Speed in today's hockey is almost blinding. Players seem to move at the speed of light. When we think of skating speed, we seem to focus on straight ahead speed. But in hockey, there are numerous skating maneuvers. All have to be performed at top speed, and while controlling the puck. Forward skating, backward skating, circling and cornering, moving from side to side (lateral mobility), instantaneous stops, quick turns, explosive starts, changing gear while in motion, and of course, balance and agility.
Put together, the above maneuvers constitute complete speed. Now consider that each maneuver has numerous elements, (each of which must be performed as if second nature - without having to think about the "how's" and "why's") and you start to appreciate the complexities of hockey skating.
Skating is not a natural motion of the body! In fact, it is probably the furthest thing from natural. Very few players are able to perform all skating maneuvers perfectly; even fewer are naturally perfect skaters. Most have to be taught correct technique, and then practice over many years to perfect their technique.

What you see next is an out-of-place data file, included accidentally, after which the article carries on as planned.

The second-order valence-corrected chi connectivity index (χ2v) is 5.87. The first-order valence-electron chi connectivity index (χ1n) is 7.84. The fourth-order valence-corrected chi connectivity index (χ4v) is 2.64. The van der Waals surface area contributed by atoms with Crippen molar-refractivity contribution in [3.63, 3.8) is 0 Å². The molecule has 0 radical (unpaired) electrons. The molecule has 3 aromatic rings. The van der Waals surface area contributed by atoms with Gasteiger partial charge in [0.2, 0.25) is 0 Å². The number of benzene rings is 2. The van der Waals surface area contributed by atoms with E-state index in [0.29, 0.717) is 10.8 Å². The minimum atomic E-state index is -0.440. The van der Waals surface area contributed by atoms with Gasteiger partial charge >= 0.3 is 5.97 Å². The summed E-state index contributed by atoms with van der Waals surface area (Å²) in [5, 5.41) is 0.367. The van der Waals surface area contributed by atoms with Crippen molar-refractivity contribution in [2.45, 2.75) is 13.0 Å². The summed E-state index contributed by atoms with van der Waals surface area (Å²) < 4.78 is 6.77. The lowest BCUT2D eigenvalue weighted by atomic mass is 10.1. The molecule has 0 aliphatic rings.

Although every skating maneuver is specific in technique and differs in execution, there are several common elements that link them. Some of these common elements are listed below. You can find more detailed information in my book, Laura Stamm's Power Skating.
Laura Stamm Power Skating teaches every hockey skating move. Our philosophy is to teach each element of each move correctly. We then combine the elements and have players practice executing the total maneuver correctly, then powerfully, then explosively, and quickly. Finally we teach players to execute the maneuver correctly, powerfully, explosively, and quickly with the puck.
This building block approach is not immediately mastered. It takes a long time to learn and then takes years of practice, but it is worth the process because the end result is - Fast! Ask the pros who've gone through this process if it was worth the effort, and they’ll tell you they couldn't have made it without those years of hard work and dedication.
As I always say, "Power Skating may not be the most fun part of hockey, but it is the part of hockey that makes hockey more fun!"
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